With the anniversary of Princess Diana‘s death a week away, we’re hearing more about that terrible day from Prince Harry and Prince William. And, 20 years later, it’s just as awful. Harry previously recalled that brutal day of walking behind his mother’s coffin at the age of 12, and saying no child “should be asked to do that.” But he’s changed his tune and told the BBC that “looking back on it,” he’s glad to have been part of that day.
Hindsight is a funny thing, isn’t it? Royal commentator Richard Fitzwilliams said Harry’s change in tone over the lengthy procession behind his mother’s coffin comes at the realization that his involvement may have helped so many people at the time.
“He is glad he did something — even if it didn’t help him at the time — that clearly brought a tremendous comfort to the millions that were watching,” Fitzwilliams told the BBC. “The fact they were there, there’s no question that helped others.”
William, on the other hand, said that walking behind his mother’s coffin was “one of the hardest things I’ve ever done.” In the documentary Diana, 7 Days, he described it as a “very long, lonely walk” and recalled using his bangs as a “safety blanket,” protecting him from the public.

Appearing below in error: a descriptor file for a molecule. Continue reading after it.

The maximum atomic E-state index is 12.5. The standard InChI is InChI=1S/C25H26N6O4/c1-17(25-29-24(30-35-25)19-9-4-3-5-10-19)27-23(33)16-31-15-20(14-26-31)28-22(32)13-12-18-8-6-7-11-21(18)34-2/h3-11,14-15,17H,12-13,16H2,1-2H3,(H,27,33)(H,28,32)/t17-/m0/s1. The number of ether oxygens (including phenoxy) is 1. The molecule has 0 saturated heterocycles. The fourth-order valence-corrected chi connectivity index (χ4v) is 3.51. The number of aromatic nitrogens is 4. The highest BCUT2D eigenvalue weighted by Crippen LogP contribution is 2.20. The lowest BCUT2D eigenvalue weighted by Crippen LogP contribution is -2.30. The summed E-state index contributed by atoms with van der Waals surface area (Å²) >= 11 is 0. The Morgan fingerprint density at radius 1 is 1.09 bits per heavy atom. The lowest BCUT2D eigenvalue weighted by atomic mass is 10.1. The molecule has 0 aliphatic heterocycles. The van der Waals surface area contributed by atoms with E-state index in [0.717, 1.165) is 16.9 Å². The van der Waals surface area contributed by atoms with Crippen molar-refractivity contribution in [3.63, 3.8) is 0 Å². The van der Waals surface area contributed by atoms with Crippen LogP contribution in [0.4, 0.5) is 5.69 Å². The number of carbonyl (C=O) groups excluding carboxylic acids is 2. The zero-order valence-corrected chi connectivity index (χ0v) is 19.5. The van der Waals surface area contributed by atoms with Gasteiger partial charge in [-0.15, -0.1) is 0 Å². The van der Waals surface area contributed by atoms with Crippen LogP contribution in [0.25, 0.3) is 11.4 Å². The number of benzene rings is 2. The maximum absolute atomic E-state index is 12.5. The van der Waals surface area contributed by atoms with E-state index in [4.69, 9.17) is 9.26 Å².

“I felt if I looked at the floor and my hair came down over my face, no one could see me,” he said, adding that the procession “wasn’t an easy decision and it was a sort of collective family decision to do that.”
He continued: “There is that balance between duty and family and that’s what we had to do, between me being Prince William and having to do my bit, versus the private William who just wanted to go into a room and cry.”
William and Harry were joined by their father, Prince Charles, grandfather, Prince Philip, and uncle and Diana’s brother, Earl Spencer, in the procession through London.
August 31, 1997. Most people still remember where they were or how they reacted upon first hearing the shocking, devastating news. We can’t even imagine what Harry and William are dealing with as the anniversary approaches, much less what it was like when they were 12 and 15. While many will be remembering Diana and how she lived and, unfortunately, how she died, we’ll also be keeping her sons in our thoughts.